187. Minutes of Policy Review Committee Meeting1

SUBJECT

  • Oil Supply Outlook; US Oil Supply to Israel

PARTICIPANTS

  • State
  • Richard Cooper, Under Secretary for Economic Affairs
  • Stephen Bosworth, Deputy Assistant Secretary, International Resources and Food Policy
  • Treasury
  • Anthony Solomon, Under Secretary for Monetary Affairs
  • C. Fred Bergsten, Assistant Secretary for International Affairs
  • OSD
  • Walter Slocombe, Under Secretary for Policy
  • Energy
  • Secretary Schlesinger—Chair
  • Bruce Clarke, Deputy Assistant Secretary for International Affairs
  • Alvin Alm, Assistant Secretary for Policy and Evaluation
  • JCS
  • Lt. Gen. William Smith, Assistant to the Chairman
  • DCI
  • Admiral Turner
  • [name not declassified], Office of Economic Research
  • OMB
  • James McIntyre
  • W. Bowman Cutter
  • Council of Economic Advisers
  • Charles Schultze
  • Robert Litan
  • DPS
  • Stu Eizenstat
  • Kitty Schirmer
  • White House
  • Dr. Brzezinski
  • NSC
  • Amb. Henry Owen
  • Rutherford Poats

MINUTES

Turner—In the short run, stocks are adequate to cover the loss in oil production, but are being drawn down at over twice the normal first quarter rate. The market is reflecting anxiety about the future, with spot prices rising and spot sales broadening. A turnaround will depend on political events in Iran and what Saudi Arabia does. If Iran comes back to 3–4 mmb/d of exports soon and the Saudis stay at 9.5 mmb/d, a real shortage can be averted, although supplies will remain tight through the first quarter of 1980. If the Saudis cut back in the latter half of 1979 to maintain an 8.5 mmb/d annual average, stock recovery will be inadequate for next winter and price pressures will be extreme.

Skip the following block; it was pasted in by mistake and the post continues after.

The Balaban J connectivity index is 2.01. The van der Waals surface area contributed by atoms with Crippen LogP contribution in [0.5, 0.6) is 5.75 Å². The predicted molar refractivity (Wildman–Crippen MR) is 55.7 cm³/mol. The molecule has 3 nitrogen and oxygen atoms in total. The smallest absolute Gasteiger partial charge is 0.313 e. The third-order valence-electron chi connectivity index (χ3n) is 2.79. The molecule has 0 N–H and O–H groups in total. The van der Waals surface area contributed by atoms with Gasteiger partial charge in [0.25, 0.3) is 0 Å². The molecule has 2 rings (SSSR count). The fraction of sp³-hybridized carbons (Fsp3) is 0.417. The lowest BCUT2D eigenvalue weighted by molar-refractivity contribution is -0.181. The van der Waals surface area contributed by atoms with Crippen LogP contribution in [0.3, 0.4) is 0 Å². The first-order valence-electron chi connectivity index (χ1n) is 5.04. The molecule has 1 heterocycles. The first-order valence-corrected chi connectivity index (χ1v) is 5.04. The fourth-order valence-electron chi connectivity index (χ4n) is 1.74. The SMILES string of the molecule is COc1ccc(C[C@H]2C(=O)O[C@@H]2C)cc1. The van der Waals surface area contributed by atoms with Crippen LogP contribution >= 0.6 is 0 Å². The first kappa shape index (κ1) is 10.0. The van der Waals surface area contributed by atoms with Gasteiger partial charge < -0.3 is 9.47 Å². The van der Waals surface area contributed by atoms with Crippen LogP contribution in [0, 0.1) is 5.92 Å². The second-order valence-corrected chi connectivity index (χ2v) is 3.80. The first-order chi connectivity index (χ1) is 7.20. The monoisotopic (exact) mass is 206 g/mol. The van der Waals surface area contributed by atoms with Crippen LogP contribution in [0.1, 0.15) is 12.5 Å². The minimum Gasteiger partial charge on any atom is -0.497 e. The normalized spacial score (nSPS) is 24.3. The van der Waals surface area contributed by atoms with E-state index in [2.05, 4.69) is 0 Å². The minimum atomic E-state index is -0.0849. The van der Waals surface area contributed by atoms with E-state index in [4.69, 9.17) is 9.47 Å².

Schlesinger—My understanding is that 9.5 is out of the question for the whole year.

Turner—If we try to force this on Fahd, I’m afraid we may be pushing him into a corner politically with serious consequences for our other interests.2

Schultze—Will we get the full benefit of increased supply when Iran comes back into exporting, or will the others revert to their normal production levels?

Schlesinger—If Iran returns to 3 mmb/d, I expect we will get a net 1.5 mmb/d augmentation.

[Page 597]